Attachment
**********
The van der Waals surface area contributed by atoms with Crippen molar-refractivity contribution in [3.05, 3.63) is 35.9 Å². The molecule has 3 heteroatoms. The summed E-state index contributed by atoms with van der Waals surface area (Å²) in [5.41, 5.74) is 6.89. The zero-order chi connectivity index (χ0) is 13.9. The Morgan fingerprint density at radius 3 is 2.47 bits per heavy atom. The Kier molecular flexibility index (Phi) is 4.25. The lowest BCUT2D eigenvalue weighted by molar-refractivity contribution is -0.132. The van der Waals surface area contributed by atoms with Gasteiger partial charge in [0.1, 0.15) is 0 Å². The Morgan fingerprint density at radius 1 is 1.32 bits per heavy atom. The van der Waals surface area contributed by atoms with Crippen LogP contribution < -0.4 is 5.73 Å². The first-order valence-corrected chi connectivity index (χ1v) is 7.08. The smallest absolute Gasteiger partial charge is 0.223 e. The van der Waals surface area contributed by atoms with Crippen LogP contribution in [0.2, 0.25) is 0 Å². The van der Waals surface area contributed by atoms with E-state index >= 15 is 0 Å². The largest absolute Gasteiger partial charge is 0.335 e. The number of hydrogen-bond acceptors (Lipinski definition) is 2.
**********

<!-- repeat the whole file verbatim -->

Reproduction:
The van der Waals surface area contributed by atoms with Crippen molar-refractivity contribution in [3.05, 3.63) is 35.9 Å². The molecule has 3 heteroatoms. The summed E-state index contributed by atoms with van der Waals surface area (Å²) in [5.41, 5.74) is 6.89. The zero-order chi connectivity index (χ0) is 13.9. The Morgan fingerprint density at radius 3 is 2.47 bits per heavy atom. The Kier molecular flexibility index (Phi) is 4.25. The lowest BCUT2D eigenvalue weighted by molar-refractivity contribution is -0.132. The van der Waals surface area contributed by atoms with Gasteiger partial charge in [0.1, 0.15) is 0 Å². The Morgan fingerprint density at radius 1 is 1.32 bits per heavy atom. The van der Waals surface area contributed by atoms with Crippen LogP contribution < -0.4 is 5.73 Å². The first-order valence-corrected chi connectivity index (χ1v) is 7.08. The smallest absolute Gasteiger partial charge is 0.223 e. The van der Waals surface area contributed by atoms with Crippen LogP contribution in [0.2, 0.25) is 0 Å². The van der Waals surface area contributed by atoms with E-state index >= 15 is 0 Å². The largest absolute Gasteiger partial charge is 0.335 e. The number of hydrogen-bond acceptors (Lipinski definition) is 2.